Sri Lanka

Sri Lanka: A Decade of UMCOR Service

By David Tereshchuk*

December 18, 2014—UMCOR, the United Methodist Committee on Relief, was drawn into the island country of Sri Lanka by the devastating Indian Ocean tsunami that occurred on December 26, 2004.

The massive tidal waves, high force winds and torrential rains caused havoc throughout the region, and Sri Lanka was especially hard-hit. An estimated 40,000 Sri Lankans were killed, and almost a million people there suffered the upheaval of lost homes and livelihoods.

UMCOR opened a country office on the island to respond to needs of survivors. The challenges of doing so were exacerbated by Sri Lanka’s nearly three decades of ethnic-based armed conflict, which reignited not long after the tsunami. This provoked further displacement of families, the effects of which continued until the conflict finally ended in rebel defeat in 2009.

“UMCOR was one of few agencies responding to the tsunami in eastern Sri Lanka that also were able to respond to the final stages of the conflict and then promote post-conflict sustainable development,” said Sharad Aggarwal, UMCOR’s director of International Programs.

“UMCOR worked hard,” he added, “to respond sensitively and in a manner that proved accountable to donors and to beneficiaries.”

Recovery milestones

Exactly a decade later, as UMCOR closes out its direct operations in Sri Lanka, it celebrates with the Sri Lankan people all they have achieved together. Among various notable improvements has been a Sustainable Livelihoods Development program that significantly raised income levels for rural and impoverished families. A similar approach, entailing a shift from immediate post-disaster assistance toward more long-term support, was applied in the field of housing.

Paramasivam Muralitharan, UMCOR head of mission, explained the process. “For less than the cost of building one fully completed permanent house, UMCOR found a solution to construct seven permanent-but-incomplete homes (called “core” houses) that helped many families to resettle—and then allowed them to develop the homes to completion by themselves, fully meeting their own desires and wants.”

For the past six years, all of UMCOR’s assistance to individuals has been provided on the basis of partially recovered loans, with the repayments being collected by Self-Help Groups, whose formation was encouraged by UMCOR. Through the Self-Help Groups, funds have been circulated within the local community.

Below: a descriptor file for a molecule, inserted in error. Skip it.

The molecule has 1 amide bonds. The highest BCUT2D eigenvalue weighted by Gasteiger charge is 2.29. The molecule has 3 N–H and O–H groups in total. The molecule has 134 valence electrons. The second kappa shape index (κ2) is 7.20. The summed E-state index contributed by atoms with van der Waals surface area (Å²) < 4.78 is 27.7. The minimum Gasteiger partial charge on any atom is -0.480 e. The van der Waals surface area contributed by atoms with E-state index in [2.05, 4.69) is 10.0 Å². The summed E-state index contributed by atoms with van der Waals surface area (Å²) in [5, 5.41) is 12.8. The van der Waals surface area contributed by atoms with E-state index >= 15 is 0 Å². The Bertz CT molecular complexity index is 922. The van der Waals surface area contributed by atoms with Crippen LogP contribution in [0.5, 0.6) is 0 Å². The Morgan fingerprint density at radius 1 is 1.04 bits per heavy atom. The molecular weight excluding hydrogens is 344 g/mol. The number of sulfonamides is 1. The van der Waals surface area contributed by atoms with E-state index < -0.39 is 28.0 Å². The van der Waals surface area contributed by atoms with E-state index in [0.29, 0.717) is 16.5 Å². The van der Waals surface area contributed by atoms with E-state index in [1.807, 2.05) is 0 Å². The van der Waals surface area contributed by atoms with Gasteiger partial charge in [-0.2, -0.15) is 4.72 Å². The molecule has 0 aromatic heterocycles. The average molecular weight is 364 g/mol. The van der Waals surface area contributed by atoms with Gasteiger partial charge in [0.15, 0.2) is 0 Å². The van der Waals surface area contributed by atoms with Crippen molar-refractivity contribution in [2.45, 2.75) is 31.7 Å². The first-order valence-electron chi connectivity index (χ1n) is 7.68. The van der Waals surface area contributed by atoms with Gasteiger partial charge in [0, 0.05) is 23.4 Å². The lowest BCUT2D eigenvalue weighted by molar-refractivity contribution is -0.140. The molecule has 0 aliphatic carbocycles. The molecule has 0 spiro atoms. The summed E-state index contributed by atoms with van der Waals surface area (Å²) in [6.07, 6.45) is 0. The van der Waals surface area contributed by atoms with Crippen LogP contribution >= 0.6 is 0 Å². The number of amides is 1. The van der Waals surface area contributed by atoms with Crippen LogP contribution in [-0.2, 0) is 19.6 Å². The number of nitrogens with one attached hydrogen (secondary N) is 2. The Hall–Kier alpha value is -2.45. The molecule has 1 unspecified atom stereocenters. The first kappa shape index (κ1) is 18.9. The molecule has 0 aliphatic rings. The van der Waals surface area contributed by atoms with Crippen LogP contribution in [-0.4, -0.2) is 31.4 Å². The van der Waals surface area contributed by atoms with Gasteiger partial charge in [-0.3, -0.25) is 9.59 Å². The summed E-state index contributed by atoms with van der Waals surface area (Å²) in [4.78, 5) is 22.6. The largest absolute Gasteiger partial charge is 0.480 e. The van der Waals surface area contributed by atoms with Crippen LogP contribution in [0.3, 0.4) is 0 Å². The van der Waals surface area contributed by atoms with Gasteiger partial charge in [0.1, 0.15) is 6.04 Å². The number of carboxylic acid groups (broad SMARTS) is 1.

“Our method has helped to build the economic as well as the social capital of the community,” said Muralitharan. “And that is what I’d say is probably the greatest contribution UMCOR has made to the Sri Lankan people affected by tsunami and war.”

Into the future

Even though UMCOR may be departing Sri Lanka, its sustainable recovery approach can be expected to live on. Aggarwal said: “The methodologies for economic and social development that UMCOR developed and implemented will be carried on—and further refined—by some of the same staff.”

That’s because an indigenous Sri Lankan organization has emerged to take UMCOR’s place: the Association of Mobilizing Community Resources (AMCR). “The primary objective of AMCR will be to work with those same beneficiaries of UMCOR’s work, until the Self-Help Groups come to function entirely independently,” Muralitharan pointed out.

In time, also, projects that began on the UMCOR model will be duplicated by AMCR in new locations wherever the organization identifies similar needs.

Aggarwal, looking to the future, said he is confident. “The new efforts are very intentionally building on our 10-year legacy. Our principles and standards will be adapted by AMCR and will help to promote a stronger civil society in Sri Lanka.”

UMCOR continues to work through field offices in seven other countries around the world. Your gift to Sustainable Recovery and Development, Advance #3021951, supports programming like that which has been so successful in Sri Lanka.

*David Tereshchuk is a journalist and media critic who contributes regularly to